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Index funds are one of the most popular types of investments because of their simplicity, low cost and diversification benefits. In general, index funds seek to replicate the performance of an underlying index comprised of stocks or bonds, which means they aren’t managed by costly portfolio managers with teams of analysts.

There are various types of index funds available, each with its own unique strategy and focus. From broad market index funds to market cap index funds, there is a wide range of options for investors to choose from.

Here’s what you need to know about the different types of index funds.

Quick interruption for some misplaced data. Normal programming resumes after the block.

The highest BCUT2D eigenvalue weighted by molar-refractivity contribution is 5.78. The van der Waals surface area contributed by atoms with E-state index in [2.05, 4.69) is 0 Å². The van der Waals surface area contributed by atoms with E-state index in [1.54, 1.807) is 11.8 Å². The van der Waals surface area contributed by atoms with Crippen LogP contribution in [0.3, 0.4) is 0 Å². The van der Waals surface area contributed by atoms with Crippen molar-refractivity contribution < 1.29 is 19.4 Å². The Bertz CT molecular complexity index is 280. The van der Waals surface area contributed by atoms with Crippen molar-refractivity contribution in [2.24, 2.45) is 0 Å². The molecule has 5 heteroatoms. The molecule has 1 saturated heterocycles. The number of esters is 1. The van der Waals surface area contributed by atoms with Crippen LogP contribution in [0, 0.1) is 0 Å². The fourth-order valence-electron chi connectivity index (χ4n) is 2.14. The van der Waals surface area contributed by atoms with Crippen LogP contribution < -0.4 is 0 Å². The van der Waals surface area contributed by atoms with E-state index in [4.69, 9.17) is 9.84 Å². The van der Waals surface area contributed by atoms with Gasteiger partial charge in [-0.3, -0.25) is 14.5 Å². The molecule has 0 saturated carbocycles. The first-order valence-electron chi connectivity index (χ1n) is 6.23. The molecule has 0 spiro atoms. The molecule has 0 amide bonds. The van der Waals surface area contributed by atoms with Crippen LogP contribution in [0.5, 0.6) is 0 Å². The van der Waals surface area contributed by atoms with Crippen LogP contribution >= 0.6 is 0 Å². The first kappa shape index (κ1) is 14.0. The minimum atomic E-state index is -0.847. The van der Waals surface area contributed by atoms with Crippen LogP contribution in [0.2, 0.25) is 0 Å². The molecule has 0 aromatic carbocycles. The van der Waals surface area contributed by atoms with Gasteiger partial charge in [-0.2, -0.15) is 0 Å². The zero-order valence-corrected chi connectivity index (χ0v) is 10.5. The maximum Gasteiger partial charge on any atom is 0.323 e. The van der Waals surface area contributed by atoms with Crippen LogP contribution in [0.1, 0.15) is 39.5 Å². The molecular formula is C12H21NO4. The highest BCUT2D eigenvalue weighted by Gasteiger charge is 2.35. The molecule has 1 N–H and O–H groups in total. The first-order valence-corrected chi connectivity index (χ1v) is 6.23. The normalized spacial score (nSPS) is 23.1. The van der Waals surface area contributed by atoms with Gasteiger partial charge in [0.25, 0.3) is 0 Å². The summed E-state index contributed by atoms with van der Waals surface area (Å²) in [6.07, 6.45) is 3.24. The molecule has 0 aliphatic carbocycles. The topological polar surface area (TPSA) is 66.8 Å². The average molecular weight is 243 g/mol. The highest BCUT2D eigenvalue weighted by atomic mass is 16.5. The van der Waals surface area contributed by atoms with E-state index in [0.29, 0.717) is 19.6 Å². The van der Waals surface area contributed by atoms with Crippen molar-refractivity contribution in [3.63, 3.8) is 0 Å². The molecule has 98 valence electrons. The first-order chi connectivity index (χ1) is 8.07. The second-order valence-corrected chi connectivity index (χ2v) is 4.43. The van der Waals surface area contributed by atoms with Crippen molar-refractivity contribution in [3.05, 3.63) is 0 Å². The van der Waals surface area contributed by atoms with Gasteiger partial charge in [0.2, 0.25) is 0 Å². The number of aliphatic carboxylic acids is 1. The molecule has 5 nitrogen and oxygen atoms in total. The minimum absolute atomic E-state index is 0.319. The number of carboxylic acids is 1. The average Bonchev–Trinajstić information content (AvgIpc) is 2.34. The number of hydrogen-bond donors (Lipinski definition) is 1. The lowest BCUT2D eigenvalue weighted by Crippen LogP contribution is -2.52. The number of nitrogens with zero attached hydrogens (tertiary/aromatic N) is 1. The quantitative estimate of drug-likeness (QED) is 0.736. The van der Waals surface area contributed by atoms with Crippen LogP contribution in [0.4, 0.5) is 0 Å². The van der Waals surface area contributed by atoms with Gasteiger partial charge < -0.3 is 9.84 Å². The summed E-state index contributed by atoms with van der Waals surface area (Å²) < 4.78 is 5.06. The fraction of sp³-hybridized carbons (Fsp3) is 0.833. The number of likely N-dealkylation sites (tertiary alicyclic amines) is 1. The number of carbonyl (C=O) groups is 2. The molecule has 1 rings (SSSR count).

Broad market index funds

Broad market index funds aim to capture the majority of an investable market, which could be stocks, bonds or other investable assets. While many index funds track a portion of the overall stock market, such as the large-cap or small-cap universe, total stock market index funds will include companies from both areas. Broad market index funds are great if you’re looking for low-cost exposure to an entire asset class or a specific country or region.

Here are a few of the top broad market index funds:

  • Vanguard Total Stock Market ETF (VTI) – This fund aims to track the performance of the CRSP U.S. Total Market Index and holds stocks across the large-, mid- and small-cap universes as well as the growth and value investing styles.
  • Schwab U.S. Broad Market ETF (SCHB) – This fund seeks to track the performance of the Dow Jones U.S. Broad Stock Market Index and provides exposure to the 2,500 largest publicly traded companies.
  • Vanguard Total Bond Market ETF (BND) – This fund provides broad exposure to the taxable, investment-grade U.S. bond market, excluding inflation-protected and municipal bonds.

Market cap index funds